At least 160 people attended a seminar over the weekend on “Techniques on Estimating Real Estate Values”, aimed at sharing specific knowledge on the topic for the real estate sector in Cambodia
The event was organised by Cambodian Valuers and Estate Agents Association (CVEA) and took place at the Cambodian-Korea Cooperation Centre.
Kim Heang, CVEA president, pointed out the importance of the real estate sector in Cambodia’s economic growth history within the past few years, coming in right after the garment and tourism industry.
The event, according to Heang, was made possible with the help of the Ministry of Economy and Finance (MEF), which is also behind the creation of CVEA.
Noticeably, none of the high-ranking officials were present during the first important seminar including Mey Vann, director general of the department of Financial Industry at the MEF, whose name was on the official backdrop banner.
After presentations from five real estate companies, questions were opened to the floor.
Lot Bunna, an agent from a small real estate company, asked what factors he should base the estimation of the value of a nine-year-old property – specifically a villa – on.
One of the presenters, Khat Bol, representing CamTop Property Group, answered, “In order to place a value on a villa, we have to thoroughly study the exterior of the property. Has it been well taken care of? Are there areas that need to be fixed?
Afterwards, we need to find a construction or design company to analyse the construction, and the construction experts will let us know how much of the building’s quality has been preserved, and we note that down.”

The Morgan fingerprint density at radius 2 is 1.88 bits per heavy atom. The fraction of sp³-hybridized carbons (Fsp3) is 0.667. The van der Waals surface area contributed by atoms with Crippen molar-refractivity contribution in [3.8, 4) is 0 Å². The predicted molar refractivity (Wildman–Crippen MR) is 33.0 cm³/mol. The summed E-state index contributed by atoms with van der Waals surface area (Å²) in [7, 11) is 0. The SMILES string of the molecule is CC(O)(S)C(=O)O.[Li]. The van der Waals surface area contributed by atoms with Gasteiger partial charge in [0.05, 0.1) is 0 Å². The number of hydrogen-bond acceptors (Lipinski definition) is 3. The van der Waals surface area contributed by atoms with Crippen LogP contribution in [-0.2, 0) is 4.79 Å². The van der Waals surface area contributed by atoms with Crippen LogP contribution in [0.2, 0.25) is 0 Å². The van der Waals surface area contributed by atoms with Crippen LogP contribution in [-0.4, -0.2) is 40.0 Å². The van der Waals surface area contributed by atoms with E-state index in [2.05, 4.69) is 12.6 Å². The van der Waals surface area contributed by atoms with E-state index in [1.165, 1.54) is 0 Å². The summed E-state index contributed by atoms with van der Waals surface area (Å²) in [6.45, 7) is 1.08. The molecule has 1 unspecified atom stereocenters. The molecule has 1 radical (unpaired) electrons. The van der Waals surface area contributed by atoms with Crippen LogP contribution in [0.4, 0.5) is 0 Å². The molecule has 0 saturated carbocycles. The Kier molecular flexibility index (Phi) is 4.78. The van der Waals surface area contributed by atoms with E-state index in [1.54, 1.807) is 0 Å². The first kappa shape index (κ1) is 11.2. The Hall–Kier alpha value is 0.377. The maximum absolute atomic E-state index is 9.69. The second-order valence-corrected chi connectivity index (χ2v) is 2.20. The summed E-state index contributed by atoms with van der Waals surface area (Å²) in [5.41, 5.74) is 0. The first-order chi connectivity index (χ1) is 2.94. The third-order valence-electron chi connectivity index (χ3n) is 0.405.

“To make matters even clearer, our agents have to find another partner or construction experts to make an analysis. Once the second partner gives us a similar estimate to the first partner, then we can place a value on the property,” Bol explained.
He added that it is an important factor to have a diverse range of partnering companies in the construction, design, and material industries. “By having many consulting partners, we are able to receive accurate information to evaluate the property.”
Heang added his personal input: “Through my years of experience in the real estate sector, we always detail the strong points, the weaknesses and opportunities and never assume that there is no risk at all. At least we have to point out a few minor ones. Everything comes with a risk, no matter how minor.”
The CVEA president expressed his delight at the end of the full-day seminar, saying, “This event has been a huge success. We planned for only 120 people, but on the actual date, there are more participants paying to get in. There are over 160 people, so the community has to help each other out.”
Rattana, a young businessman, had paid the ticket price of $30 to partake in the seminar because of his vested interest in the huge growth of the property sector in the country.
“[These seminars] are very important for newcomers who wish to be involved in the real estate industry. It gives us a chance to share our experiences, and most importantly, we can connect with those who are experienced in the field,” he said.
According to Heang, CVEA will continue to organise similar events because industry insiders and outsiders alike, such as business people and students, show great interest in Cambodia’s real estate sector.